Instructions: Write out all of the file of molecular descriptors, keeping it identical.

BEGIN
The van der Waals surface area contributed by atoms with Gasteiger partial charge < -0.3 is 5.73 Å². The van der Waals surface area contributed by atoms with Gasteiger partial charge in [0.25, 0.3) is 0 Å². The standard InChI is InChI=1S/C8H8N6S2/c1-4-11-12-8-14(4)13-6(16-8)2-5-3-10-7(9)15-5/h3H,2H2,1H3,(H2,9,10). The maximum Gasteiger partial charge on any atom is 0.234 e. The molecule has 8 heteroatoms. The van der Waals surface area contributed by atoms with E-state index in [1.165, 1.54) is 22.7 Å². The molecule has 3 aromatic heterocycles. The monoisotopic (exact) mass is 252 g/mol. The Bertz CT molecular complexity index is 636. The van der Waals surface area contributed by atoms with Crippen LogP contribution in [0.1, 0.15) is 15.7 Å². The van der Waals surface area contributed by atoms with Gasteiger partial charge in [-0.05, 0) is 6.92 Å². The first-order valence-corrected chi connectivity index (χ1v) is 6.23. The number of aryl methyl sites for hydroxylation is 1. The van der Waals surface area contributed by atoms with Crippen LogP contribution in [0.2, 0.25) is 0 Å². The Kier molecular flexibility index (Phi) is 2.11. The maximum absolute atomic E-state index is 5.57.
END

The van der Waals surface area contributed by atoms with Gasteiger partial charge < -0.3 is 5.73 Å². The van der Waals surface area contributed by atoms with Gasteiger partial charge in [0.25, 0.3) is 0 Å². The standard InChI is InChI=1S/C8H8N6S2/c1-4-11-12-8-14(4)13-6(16-8)2-5-3-10-7(9)15-5/h3H,2H2,1H3,(H2,9,10). The maximum Gasteiger partial charge on any atom is 0.234 e. The molecule has 8 heteroatoms. The van der Waals surface area contributed by atoms with E-state index in [1.165, 1.54) is 22.7 Å². The molecule has 3 aromatic heterocycles. The monoisotopic (exact) mass is 252 g/mol. The Bertz CT molecular complexity index is 636. The van der Waals surface area contributed by atoms with Crippen LogP contribution in [0.1, 0.15) is 15.7 Å². The van der Waals surface area contributed by atoms with Gasteiger partial charge in [-0.05, 0) is 6.92 Å². The first-order valence-corrected chi connectivity index (χ1v) is 6.23. The number of aryl methyl sites for hydroxylation is 1. The van der Waals surface area contributed by atoms with Crippen LogP contribution in [0.2, 0.25) is 0 Å². The Kier molecular flexibility index (Phi) is 2.11. The maximum absolute atomic E-state index is 5.57.